Expanding the application of AI

Researchers describe first machine learning OCT-A-based AMD classification

Cheryl Guttman Krader

Posted: Sunday, September 1, 2019

Konstantinos Balaskas MD
Initial evaluation of a machine learning algorithm for the automated interpretation of optical coherence tomography angiography scans shows that it has promising diagnostic potential for age-related macular degeneration (AMD).
The project, which was a collaboration between researchers from Moorfields Eye Hospital, London, UK, and the School of Computer Science, University of Manchester, Manchester, UK, included approximately 200 scans from patients with AMD and 100 scans from healthy controls.
As reported at the 2019 annual meeting of the Association for Research in Vision and Ophthalmology (ARVO) in Vancouver, Canada, the classifier demonstrated good performance and resilience in distinguishing eyes with wet AMD both from normal controls and from eyes with dry AMD.
“This work is a promising step towards the development of machine learning support systems for the interpretation of OCT-A scans in the diagnosis and classification of AMD,” said Konstantinos Balaskas MD, Director of the Ophthalmic Imaging Reading Centre, Moorfields Eye Hospital.
“Our future plans include enriching the dataset with more scans, conducting additional validation exercises with other datasets and developing OCT-A-based classifiers for other pathologies.”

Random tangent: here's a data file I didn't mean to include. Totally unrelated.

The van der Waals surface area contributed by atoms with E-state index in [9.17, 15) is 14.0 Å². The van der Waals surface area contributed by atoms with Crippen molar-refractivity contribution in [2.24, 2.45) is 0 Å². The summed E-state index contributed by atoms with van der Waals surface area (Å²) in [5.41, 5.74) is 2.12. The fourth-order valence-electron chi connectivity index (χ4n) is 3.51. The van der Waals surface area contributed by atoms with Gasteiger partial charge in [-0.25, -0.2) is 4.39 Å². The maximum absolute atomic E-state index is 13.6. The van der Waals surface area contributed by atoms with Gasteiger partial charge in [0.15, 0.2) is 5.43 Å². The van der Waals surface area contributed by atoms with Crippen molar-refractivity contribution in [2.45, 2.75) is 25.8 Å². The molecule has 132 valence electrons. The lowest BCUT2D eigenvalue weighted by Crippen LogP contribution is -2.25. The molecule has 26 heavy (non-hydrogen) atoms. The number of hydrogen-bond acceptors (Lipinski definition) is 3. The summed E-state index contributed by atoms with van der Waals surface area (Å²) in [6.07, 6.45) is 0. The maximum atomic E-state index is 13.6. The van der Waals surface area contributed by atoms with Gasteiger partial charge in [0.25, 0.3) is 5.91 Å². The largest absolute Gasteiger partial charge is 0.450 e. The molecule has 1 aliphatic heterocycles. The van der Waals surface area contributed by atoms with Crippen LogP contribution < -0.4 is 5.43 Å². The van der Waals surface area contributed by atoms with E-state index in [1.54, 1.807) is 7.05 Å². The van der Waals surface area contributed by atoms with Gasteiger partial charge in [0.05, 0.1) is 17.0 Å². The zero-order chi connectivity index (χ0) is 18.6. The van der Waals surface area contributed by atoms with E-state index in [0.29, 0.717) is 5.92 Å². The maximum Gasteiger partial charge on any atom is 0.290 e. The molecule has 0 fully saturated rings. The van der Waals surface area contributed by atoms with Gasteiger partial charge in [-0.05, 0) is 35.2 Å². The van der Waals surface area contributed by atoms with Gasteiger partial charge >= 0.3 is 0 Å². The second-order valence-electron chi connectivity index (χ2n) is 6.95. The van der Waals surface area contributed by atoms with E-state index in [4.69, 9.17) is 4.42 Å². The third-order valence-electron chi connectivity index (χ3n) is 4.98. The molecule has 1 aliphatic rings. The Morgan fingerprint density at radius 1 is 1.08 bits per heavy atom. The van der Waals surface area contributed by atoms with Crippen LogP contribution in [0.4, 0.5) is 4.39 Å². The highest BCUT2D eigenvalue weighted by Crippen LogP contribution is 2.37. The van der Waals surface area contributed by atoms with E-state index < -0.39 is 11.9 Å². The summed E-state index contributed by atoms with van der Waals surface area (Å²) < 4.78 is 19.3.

The algorithm was based on a hybrid approach that decreases the chance of having multiple correlated features and redundant features. Two classifiers were tested, and for both the algorithm for AMD demonstrated high sensitivity and specificity when combining information from all of the retinal vascular layers or when focusing on individual layers, including the inner retinal layers.
“The inner retinal layers are not where we would expect to see changes indicative of wet AMD; although we do not yet know what pattern the classifier was identifying, this is quite an intriguing finding. There is the potential, to be confirmed by further work, that the algorithm is able to pick up differences that are not identified by clinicians,” Dr Balaskas told EuroTimes.
Looking ahead, Dr Balaskas also noted the potential of combining OCT-A diagnostic algorithms for AMD with other artificial intelligence decision support systems to develop tools for use in clinical practice.
“Artificial intelligence support systems have been developed for interpreting colour fundus images from eyes with diabetic retinopathy and OCT scans from eyes with AMD. Combining output from machine learning algorithms that interpret different but complementary imaging modalities (such as OCT and OCT-A) could provide an additional layer of certainty for diagnostic systems and support their adoption,” he said.
Konstantinos Balaskas, MD

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